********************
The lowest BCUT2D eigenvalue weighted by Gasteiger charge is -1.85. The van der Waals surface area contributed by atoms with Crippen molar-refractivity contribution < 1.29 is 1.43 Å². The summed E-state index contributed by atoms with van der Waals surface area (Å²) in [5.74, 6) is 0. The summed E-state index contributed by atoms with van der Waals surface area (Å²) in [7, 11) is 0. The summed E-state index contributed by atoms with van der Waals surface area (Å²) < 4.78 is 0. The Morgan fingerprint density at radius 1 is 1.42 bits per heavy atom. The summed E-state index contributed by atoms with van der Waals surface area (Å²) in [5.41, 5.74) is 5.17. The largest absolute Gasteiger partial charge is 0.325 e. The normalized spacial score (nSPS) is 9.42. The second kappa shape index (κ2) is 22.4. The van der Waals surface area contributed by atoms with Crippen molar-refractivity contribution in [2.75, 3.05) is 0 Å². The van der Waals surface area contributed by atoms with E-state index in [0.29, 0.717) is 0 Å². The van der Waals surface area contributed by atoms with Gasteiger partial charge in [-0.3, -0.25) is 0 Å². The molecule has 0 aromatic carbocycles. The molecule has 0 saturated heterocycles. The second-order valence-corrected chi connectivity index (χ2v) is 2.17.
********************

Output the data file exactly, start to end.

The lowest BCUT2D eigenvalue weighted by Gasteiger charge is -1.85. The van der Waals surface area contributed by atoms with Crippen molar-refractivity contribution < 1.29 is 1.43 Å². The summed E-state index contributed by atoms with van der Waals surface area (Å²) in [5.74, 6) is 0. The summed E-state index contributed by atoms with van der Waals surface area (Å²) in [7, 11) is 0. The summed E-state index contributed by atoms with van der Waals surface area (Å²) < 4.78 is 0. The Morgan fingerprint density at radius 1 is 1.42 bits per heavy atom. The summed E-state index contributed by atoms with van der Waals surface area (Å²) in [5.41, 5.74) is 5.17. The largest absolute Gasteiger partial charge is 0.325 e. The normalized spacial score (nSPS) is 9.42. The second kappa shape index (κ2) is 22.4. The van der Waals surface area contributed by atoms with Crippen molar-refractivity contribution in [2.75, 3.05) is 0 Å². The van der Waals surface area contributed by atoms with E-state index in [0.29, 0.717) is 0 Å². The van der Waals surface area contributed by atoms with Gasteiger partial charge in [-0.3, -0.25) is 0 Å². The molecule has 0 aromatic carbocycles. The molecule has 0 saturated heterocycles. The second-order valence-corrected chi connectivity index (χ2v) is 2.17.